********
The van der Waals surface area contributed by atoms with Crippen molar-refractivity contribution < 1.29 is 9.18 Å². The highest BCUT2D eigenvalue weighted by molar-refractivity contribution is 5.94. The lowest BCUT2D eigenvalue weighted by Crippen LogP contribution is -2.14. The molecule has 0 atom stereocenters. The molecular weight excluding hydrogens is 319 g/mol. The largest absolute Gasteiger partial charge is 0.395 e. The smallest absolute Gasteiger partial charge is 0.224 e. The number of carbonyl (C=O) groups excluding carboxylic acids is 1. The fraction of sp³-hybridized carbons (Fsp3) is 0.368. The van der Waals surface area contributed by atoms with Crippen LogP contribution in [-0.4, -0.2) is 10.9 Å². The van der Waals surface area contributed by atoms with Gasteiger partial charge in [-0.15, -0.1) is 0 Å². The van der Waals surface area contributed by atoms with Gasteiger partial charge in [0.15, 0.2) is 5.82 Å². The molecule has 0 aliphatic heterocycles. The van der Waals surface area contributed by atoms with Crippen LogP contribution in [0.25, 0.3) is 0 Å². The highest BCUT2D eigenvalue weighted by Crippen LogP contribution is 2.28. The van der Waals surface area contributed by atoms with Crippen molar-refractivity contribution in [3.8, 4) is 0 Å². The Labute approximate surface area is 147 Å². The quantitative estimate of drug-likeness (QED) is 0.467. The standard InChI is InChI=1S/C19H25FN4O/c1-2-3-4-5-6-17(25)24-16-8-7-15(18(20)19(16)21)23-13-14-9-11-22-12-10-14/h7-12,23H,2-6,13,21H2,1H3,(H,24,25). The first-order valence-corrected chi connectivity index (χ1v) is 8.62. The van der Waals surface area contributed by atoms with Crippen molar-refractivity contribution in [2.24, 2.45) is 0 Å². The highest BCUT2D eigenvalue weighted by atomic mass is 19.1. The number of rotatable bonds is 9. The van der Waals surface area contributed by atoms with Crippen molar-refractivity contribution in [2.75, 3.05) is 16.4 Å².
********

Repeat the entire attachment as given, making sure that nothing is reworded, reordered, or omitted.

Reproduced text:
The van der Waals surface area contributed by atoms with Crippen molar-refractivity contribution < 1.29 is 9.18 Å². The highest BCUT2D eigenvalue weighted by molar-refractivity contribution is 5.94. The lowest BCUT2D eigenvalue weighted by Crippen LogP contribution is -2.14. The molecule has 0 atom stereocenters. The molecular weight excluding hydrogens is 319 g/mol. The largest absolute Gasteiger partial charge is 0.395 e. The smallest absolute Gasteiger partial charge is 0.224 e. The number of carbonyl (C=O) groups excluding carboxylic acids is 1. The fraction of sp³-hybridized carbons (Fsp3) is 0.368. The van der Waals surface area contributed by atoms with Crippen LogP contribution in [-0.4, -0.2) is 10.9 Å². The van der Waals surface area contributed by atoms with Gasteiger partial charge in [-0.15, -0.1) is 0 Å². The van der Waals surface area contributed by atoms with Gasteiger partial charge in [0.15, 0.2) is 5.82 Å². The molecule has 0 aliphatic heterocycles. The van der Waals surface area contributed by atoms with Crippen LogP contribution in [0.25, 0.3) is 0 Å². The highest BCUT2D eigenvalue weighted by Crippen LogP contribution is 2.28. The van der Waals surface area contributed by atoms with Crippen molar-refractivity contribution in [3.8, 4) is 0 Å². The Labute approximate surface area is 147 Å². The quantitative estimate of drug-likeness (QED) is 0.467. The standard InChI is InChI=1S/C19H25FN4O/c1-2-3-4-5-6-17(25)24-16-8-7-15(18(20)19(16)21)23-13-14-9-11-22-12-10-14/h7-12,23H,2-6,13,21H2,1H3,(H,24,25). The first-order valence-corrected chi connectivity index (χ1v) is 8.62. The van der Waals surface area contributed by atoms with Crippen molar-refractivity contribution in [2.24, 2.45) is 0 Å². The highest BCUT2D eigenvalue weighted by atomic mass is 19.1. The number of rotatable bonds is 9. The van der Waals surface area contributed by atoms with Crippen molar-refractivity contribution in [2.75, 3.05) is 16.4 Å².